Shares of BlackBerry plunged 16.4 percent to $6.50 on the Nasdaq yesterday.
Chen said he’ll be looking for a CEO with a strong software and services background. He noted that BlackBerry Messenger, the popular messaging application, has been downloaded by over 20 million users since it became available on Google’s Android and Apple’s iOS platforms.
“I’d like to find somebody to help me monetize that,” Chen told the AP.
Chen said a solid team is in place, but its members need to focus.
“Maybe I can help that,’’ Chen said. “More of a transitional thinking of we’re really not in phones but we’re in phones for software, for services.’’
Chen’s emphasis on software could mean the company might ultimately get out of selling smartphones.
Chen also said he wants to focus on business users.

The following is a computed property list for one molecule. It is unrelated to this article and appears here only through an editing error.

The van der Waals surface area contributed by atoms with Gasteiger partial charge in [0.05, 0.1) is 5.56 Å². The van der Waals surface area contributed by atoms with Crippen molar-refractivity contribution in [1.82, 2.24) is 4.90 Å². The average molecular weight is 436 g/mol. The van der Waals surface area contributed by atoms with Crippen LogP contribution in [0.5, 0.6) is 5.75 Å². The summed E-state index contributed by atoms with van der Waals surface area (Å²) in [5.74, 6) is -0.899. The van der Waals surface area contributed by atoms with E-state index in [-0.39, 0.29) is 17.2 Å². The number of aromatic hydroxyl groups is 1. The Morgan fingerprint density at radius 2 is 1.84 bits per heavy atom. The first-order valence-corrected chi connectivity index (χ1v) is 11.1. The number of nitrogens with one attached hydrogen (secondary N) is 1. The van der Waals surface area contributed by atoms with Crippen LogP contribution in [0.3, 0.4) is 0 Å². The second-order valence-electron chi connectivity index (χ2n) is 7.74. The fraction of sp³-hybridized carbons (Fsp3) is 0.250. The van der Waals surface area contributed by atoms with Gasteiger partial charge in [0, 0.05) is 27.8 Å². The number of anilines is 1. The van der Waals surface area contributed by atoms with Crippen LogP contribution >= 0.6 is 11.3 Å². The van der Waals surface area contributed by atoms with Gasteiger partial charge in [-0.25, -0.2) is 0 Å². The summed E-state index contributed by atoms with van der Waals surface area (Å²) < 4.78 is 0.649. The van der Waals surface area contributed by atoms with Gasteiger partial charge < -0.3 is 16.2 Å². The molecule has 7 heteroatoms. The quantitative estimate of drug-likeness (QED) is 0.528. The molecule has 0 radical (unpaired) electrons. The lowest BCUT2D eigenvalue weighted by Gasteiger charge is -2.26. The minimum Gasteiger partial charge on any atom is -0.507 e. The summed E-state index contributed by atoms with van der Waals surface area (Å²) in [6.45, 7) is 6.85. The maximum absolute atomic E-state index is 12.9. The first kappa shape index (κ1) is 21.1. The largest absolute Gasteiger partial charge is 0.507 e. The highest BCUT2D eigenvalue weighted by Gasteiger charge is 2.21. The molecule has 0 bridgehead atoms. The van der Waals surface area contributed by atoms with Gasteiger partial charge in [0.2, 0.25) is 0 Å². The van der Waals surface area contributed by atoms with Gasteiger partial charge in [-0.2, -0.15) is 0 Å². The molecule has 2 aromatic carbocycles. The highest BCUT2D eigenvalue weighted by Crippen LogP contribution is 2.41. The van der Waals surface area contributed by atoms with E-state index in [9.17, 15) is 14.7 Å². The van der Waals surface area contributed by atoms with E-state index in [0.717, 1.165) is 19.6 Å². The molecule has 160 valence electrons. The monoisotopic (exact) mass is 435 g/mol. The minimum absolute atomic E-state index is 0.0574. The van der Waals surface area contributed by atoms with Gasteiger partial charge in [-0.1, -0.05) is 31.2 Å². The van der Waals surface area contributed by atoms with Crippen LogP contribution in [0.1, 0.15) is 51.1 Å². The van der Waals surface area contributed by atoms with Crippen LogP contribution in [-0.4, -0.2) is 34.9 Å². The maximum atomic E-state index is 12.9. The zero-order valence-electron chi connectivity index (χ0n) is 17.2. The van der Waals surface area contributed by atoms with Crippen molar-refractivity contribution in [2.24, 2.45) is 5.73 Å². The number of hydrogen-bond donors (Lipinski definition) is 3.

Watsa praised Chen’s work turning around Sybase, an enterprise software data management company. Chen was chairman and CEO from 1998 until the company was acquired in 2010 by SAP AG.
“He joined in 1998 and the company was going through similar problems, the stock price was down 90 percent, four years of losses, John joined them and had one of the best track records that I have seen,” Watsa said.
Watsa said he remains a fan of Heins.
“I think Thorsten did a terrific job given the hand he had been dealt,” he said.
BGC analyst Colin Gillis said the failure to complete a successful sale was not an unexpected outcome for the market because the stock was trading well below the possible $9 bid price.
“They never had any money beyond the Fairfax money,” Gillis said. “It’s an under $5 billion market cap company with $2 billion in cash, you put up $1 billion and you couldn’t get the rest?”
The BlackBerry, pioneered in 1999, had been the dominant smartphone for on-the-go business people and other consumers before Apple introduced the iPhone in 2007 and showed that phones can handle much more than email and phone calls. In the years since, BlackBerry Ltd. been hammered by competition from the iPhone as well as Android-based rivals.